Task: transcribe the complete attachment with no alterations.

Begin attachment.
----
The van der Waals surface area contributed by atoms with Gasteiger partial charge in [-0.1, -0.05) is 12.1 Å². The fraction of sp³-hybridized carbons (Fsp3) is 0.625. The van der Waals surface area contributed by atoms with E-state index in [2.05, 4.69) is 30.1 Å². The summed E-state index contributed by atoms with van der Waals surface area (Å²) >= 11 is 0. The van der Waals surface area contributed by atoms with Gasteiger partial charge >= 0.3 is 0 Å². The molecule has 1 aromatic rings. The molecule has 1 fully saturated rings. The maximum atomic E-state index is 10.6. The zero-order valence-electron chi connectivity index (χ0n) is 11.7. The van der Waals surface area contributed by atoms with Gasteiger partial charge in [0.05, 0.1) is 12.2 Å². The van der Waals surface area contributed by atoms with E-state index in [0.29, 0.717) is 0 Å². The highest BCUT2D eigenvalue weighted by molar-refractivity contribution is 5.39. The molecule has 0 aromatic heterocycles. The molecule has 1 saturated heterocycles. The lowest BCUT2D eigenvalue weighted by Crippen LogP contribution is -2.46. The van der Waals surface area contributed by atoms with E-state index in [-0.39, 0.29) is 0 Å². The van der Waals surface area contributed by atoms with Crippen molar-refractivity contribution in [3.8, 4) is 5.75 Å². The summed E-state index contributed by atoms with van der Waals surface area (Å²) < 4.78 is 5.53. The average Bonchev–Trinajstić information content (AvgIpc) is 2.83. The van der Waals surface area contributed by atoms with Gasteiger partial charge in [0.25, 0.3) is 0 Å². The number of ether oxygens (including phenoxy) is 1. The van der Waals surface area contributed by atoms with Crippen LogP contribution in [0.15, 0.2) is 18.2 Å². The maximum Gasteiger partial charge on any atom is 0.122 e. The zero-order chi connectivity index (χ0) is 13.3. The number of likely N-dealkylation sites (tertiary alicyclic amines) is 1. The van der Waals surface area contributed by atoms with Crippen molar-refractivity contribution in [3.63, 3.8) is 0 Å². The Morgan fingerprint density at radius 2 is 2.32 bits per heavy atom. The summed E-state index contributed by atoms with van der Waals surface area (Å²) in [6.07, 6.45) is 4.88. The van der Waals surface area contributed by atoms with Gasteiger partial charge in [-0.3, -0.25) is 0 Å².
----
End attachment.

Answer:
The van der Waals surface area contributed by atoms with Gasteiger partial charge in [-0.1, -0.05) is 12.1 Å². The fraction of sp³-hybridized carbons (Fsp3) is 0.625. The van der Waals surface area contributed by atoms with E-state index in [2.05, 4.69) is 30.1 Å². The summed E-state index contributed by atoms with van der Waals surface area (Å²) >= 11 is 0. The van der Waals surface area contributed by atoms with Gasteiger partial charge >= 0.3 is 0 Å². The molecule has 1 aromatic rings. The molecule has 1 fully saturated rings. The maximum atomic E-state index is 10.6. The zero-order valence-electron chi connectivity index (χ0n) is 11.7. The van der Waals surface area contributed by atoms with Gasteiger partial charge in [0.05, 0.1) is 12.2 Å². The van der Waals surface area contributed by atoms with E-state index in [0.29, 0.717) is 0 Å². The highest BCUT2D eigenvalue weighted by molar-refractivity contribution is 5.39. The molecule has 0 aromatic heterocycles. The molecule has 1 saturated heterocycles. The lowest BCUT2D eigenvalue weighted by Crippen LogP contribution is -2.46. The van der Waals surface area contributed by atoms with E-state index in [-0.39, 0.29) is 0 Å². The van der Waals surface area contributed by atoms with Crippen molar-refractivity contribution in [3.8, 4) is 5.75 Å². The summed E-state index contributed by atoms with van der Waals surface area (Å²) < 4.78 is 5.53. The average Bonchev–Trinajstić information content (AvgIpc) is 2.83. The van der Waals surface area contributed by atoms with Gasteiger partial charge in [0.25, 0.3) is 0 Å². The number of ether oxygens (including phenoxy) is 1. The van der Waals surface area contributed by atoms with Crippen LogP contribution in [0.15, 0.2) is 18.2 Å². The maximum Gasteiger partial charge on any atom is 0.122 e. The zero-order chi connectivity index (χ0) is 13.3. The number of likely N-dealkylation sites (tertiary alicyclic amines) is 1. The van der Waals surface area contributed by atoms with Crippen molar-refractivity contribution in [3.63, 3.8) is 0 Å². The Morgan fingerprint density at radius 2 is 2.32 bits per heavy atom. The summed E-state index contributed by atoms with van der Waals surface area (Å²) in [6.07, 6.45) is 4.88. The van der Waals surface area contributed by atoms with Gasteiger partial charge in [-0.3, -0.25) is 0 Å².